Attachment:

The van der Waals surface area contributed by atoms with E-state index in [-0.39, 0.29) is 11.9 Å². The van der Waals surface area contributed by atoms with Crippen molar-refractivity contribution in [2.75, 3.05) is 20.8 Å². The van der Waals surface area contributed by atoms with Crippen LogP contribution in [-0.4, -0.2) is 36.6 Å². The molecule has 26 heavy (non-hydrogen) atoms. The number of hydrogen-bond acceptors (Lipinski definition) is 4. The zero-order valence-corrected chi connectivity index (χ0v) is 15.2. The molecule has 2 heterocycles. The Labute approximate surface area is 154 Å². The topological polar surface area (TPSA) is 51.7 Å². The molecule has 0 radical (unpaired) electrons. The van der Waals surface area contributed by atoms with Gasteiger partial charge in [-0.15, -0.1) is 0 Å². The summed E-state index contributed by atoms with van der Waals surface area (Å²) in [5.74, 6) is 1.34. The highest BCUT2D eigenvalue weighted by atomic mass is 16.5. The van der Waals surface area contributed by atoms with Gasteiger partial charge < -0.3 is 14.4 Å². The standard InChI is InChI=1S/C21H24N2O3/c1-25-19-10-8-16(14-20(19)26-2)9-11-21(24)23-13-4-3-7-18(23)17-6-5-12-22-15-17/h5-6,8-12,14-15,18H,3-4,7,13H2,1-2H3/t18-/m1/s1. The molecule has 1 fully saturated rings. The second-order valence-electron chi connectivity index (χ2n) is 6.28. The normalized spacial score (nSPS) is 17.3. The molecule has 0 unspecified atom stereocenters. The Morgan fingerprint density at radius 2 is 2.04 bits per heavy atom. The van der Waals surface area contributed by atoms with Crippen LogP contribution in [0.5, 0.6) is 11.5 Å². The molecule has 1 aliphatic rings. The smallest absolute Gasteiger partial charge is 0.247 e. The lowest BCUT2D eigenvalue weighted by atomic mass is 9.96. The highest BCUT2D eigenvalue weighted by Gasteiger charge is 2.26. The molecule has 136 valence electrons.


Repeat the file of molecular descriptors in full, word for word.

The van der Waals surface area contributed by atoms with E-state index in [-0.39, 0.29) is 11.9 Å². The van der Waals surface area contributed by atoms with Crippen molar-refractivity contribution in [2.75, 3.05) is 20.8 Å². The van der Waals surface area contributed by atoms with Crippen LogP contribution in [-0.4, -0.2) is 36.6 Å². The molecule has 26 heavy (non-hydrogen) atoms. The number of hydrogen-bond acceptors (Lipinski definition) is 4. The zero-order valence-corrected chi connectivity index (χ0v) is 15.2. The molecule has 2 heterocycles. The Labute approximate surface area is 154 Å². The topological polar surface area (TPSA) is 51.7 Å². The molecule has 0 radical (unpaired) electrons. The van der Waals surface area contributed by atoms with Gasteiger partial charge in [-0.15, -0.1) is 0 Å². The summed E-state index contributed by atoms with van der Waals surface area (Å²) in [5.74, 6) is 1.34. The highest BCUT2D eigenvalue weighted by atomic mass is 16.5. The van der Waals surface area contributed by atoms with Gasteiger partial charge < -0.3 is 14.4 Å². The standard InChI is InChI=1S/C21H24N2O3/c1-25-19-10-8-16(14-20(19)26-2)9-11-21(24)23-13-4-3-7-18(23)17-6-5-12-22-15-17/h5-6,8-12,14-15,18H,3-4,7,13H2,1-2H3/t18-/m1/s1. The molecule has 1 fully saturated rings. The second-order valence-electron chi connectivity index (χ2n) is 6.28. The normalized spacial score (nSPS) is 17.3. The molecule has 0 unspecified atom stereocenters. The Morgan fingerprint density at radius 2 is 2.04 bits per heavy atom. The van der Waals surface area contributed by atoms with Crippen LogP contribution in [0.5, 0.6) is 11.5 Å². The molecule has 1 aliphatic rings. The smallest absolute Gasteiger partial charge is 0.247 e. The lowest BCUT2D eigenvalue weighted by atomic mass is 9.96. The highest BCUT2D eigenvalue weighted by Gasteiger charge is 2.26. The molecule has 136 valence electrons.